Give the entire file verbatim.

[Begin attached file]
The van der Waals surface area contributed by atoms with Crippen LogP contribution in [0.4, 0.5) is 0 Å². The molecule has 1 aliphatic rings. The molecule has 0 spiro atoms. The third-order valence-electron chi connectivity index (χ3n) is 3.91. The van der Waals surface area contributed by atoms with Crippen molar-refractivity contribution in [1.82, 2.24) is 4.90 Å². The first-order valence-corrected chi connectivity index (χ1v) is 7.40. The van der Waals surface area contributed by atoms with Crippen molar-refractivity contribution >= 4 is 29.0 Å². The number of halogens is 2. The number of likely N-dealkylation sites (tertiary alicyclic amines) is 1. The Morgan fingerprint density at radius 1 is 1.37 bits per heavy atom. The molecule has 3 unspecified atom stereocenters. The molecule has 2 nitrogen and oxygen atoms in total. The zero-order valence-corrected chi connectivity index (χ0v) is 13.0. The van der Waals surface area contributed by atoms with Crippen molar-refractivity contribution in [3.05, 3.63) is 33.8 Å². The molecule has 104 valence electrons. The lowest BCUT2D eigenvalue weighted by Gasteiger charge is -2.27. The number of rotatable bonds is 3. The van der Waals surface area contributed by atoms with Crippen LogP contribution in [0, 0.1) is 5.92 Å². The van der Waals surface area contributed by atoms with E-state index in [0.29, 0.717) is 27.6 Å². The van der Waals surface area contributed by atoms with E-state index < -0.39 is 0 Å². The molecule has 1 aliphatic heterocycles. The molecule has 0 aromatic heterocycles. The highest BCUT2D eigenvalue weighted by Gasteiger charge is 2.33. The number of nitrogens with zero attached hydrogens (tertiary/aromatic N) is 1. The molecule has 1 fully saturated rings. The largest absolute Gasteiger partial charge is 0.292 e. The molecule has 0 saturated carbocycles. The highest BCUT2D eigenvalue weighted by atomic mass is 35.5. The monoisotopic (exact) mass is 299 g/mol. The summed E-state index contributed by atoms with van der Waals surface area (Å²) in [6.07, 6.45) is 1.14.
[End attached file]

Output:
The van der Waals surface area contributed by atoms with Crippen LogP contribution in [0.4, 0.5) is 0 Å². The molecule has 1 aliphatic rings. The molecule has 0 spiro atoms. The third-order valence-electron chi connectivity index (χ3n) is 3.91. The van der Waals surface area contributed by atoms with Crippen molar-refractivity contribution in [1.82, 2.24) is 4.90 Å². The first-order valence-corrected chi connectivity index (χ1v) is 7.40. The van der Waals surface area contributed by atoms with Crippen molar-refractivity contribution >= 4 is 29.0 Å². The number of halogens is 2. The number of likely N-dealkylation sites (tertiary alicyclic amines) is 1. The Morgan fingerprint density at radius 1 is 1.37 bits per heavy atom. The molecule has 3 unspecified atom stereocenters. The molecule has 2 nitrogen and oxygen atoms in total. The zero-order valence-corrected chi connectivity index (χ0v) is 13.0. The van der Waals surface area contributed by atoms with Crippen molar-refractivity contribution in [3.05, 3.63) is 33.8 Å². The molecule has 104 valence electrons. The lowest BCUT2D eigenvalue weighted by Gasteiger charge is -2.27. The number of rotatable bonds is 3. The van der Waals surface area contributed by atoms with Crippen LogP contribution in [0, 0.1) is 5.92 Å². The van der Waals surface area contributed by atoms with E-state index in [0.29, 0.717) is 27.6 Å². The van der Waals surface area contributed by atoms with E-state index < -0.39 is 0 Å². The molecule has 1 aliphatic heterocycles. The molecule has 0 aromatic heterocycles. The highest BCUT2D eigenvalue weighted by Gasteiger charge is 2.33. The number of nitrogens with zero attached hydrogens (tertiary/aromatic N) is 1. The molecule has 1 fully saturated rings. The largest absolute Gasteiger partial charge is 0.292 e. The molecule has 0 saturated carbocycles. The highest BCUT2D eigenvalue weighted by atomic mass is 35.5. The monoisotopic (exact) mass is 299 g/mol. The summed E-state index contributed by atoms with van der Waals surface area (Å²) in [6.07, 6.45) is 1.14.